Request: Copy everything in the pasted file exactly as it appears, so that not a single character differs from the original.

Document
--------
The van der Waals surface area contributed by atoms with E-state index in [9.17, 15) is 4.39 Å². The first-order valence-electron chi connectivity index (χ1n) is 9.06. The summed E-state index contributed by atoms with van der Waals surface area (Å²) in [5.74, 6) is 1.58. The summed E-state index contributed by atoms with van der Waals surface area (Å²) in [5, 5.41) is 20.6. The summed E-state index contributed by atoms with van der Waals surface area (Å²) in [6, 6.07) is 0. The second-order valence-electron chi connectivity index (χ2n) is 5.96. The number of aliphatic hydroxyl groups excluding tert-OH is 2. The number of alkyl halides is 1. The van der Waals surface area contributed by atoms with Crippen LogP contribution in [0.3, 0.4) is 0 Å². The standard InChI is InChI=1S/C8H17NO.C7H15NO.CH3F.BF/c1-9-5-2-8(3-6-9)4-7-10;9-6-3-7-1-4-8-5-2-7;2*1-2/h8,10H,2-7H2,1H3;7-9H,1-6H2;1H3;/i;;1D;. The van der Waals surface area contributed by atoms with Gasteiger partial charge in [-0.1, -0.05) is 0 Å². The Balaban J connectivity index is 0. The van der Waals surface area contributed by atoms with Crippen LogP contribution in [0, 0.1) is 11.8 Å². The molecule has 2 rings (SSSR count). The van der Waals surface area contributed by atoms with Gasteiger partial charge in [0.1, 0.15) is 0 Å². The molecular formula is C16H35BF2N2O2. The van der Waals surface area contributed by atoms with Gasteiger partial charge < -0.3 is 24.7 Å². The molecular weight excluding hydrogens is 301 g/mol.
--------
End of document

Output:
The van der Waals surface area contributed by atoms with E-state index in [9.17, 15) is 4.39 Å². The first-order valence-electron chi connectivity index (χ1n) is 9.06. The summed E-state index contributed by atoms with van der Waals surface area (Å²) in [5.74, 6) is 1.58. The summed E-state index contributed by atoms with van der Waals surface area (Å²) in [5, 5.41) is 20.6. The summed E-state index contributed by atoms with van der Waals surface area (Å²) in [6, 6.07) is 0. The second-order valence-electron chi connectivity index (χ2n) is 5.96. The number of aliphatic hydroxyl groups excluding tert-OH is 2. The number of alkyl halides is 1. The van der Waals surface area contributed by atoms with Crippen LogP contribution in [0.3, 0.4) is 0 Å². The standard InChI is InChI=1S/C8H17NO.C7H15NO.CH3F.BF/c1-9-5-2-8(3-6-9)4-7-10;9-6-3-7-1-4-8-5-2-7;2*1-2/h8,10H,2-7H2,1H3;7-9H,1-6H2;1H3;/i;;1D;. The van der Waals surface area contributed by atoms with Gasteiger partial charge in [-0.1, -0.05) is 0 Å². The Balaban J connectivity index is 0. The van der Waals surface area contributed by atoms with Crippen LogP contribution in [0, 0.1) is 11.8 Å². The molecule has 2 rings (SSSR count). The van der Waals surface area contributed by atoms with Gasteiger partial charge in [0.1, 0.15) is 0 Å². The molecular formula is C16H35BF2N2O2. The van der Waals surface area contributed by atoms with Gasteiger partial charge < -0.3 is 24.7 Å². The molecular weight excluding hydrogens is 301 g/mol.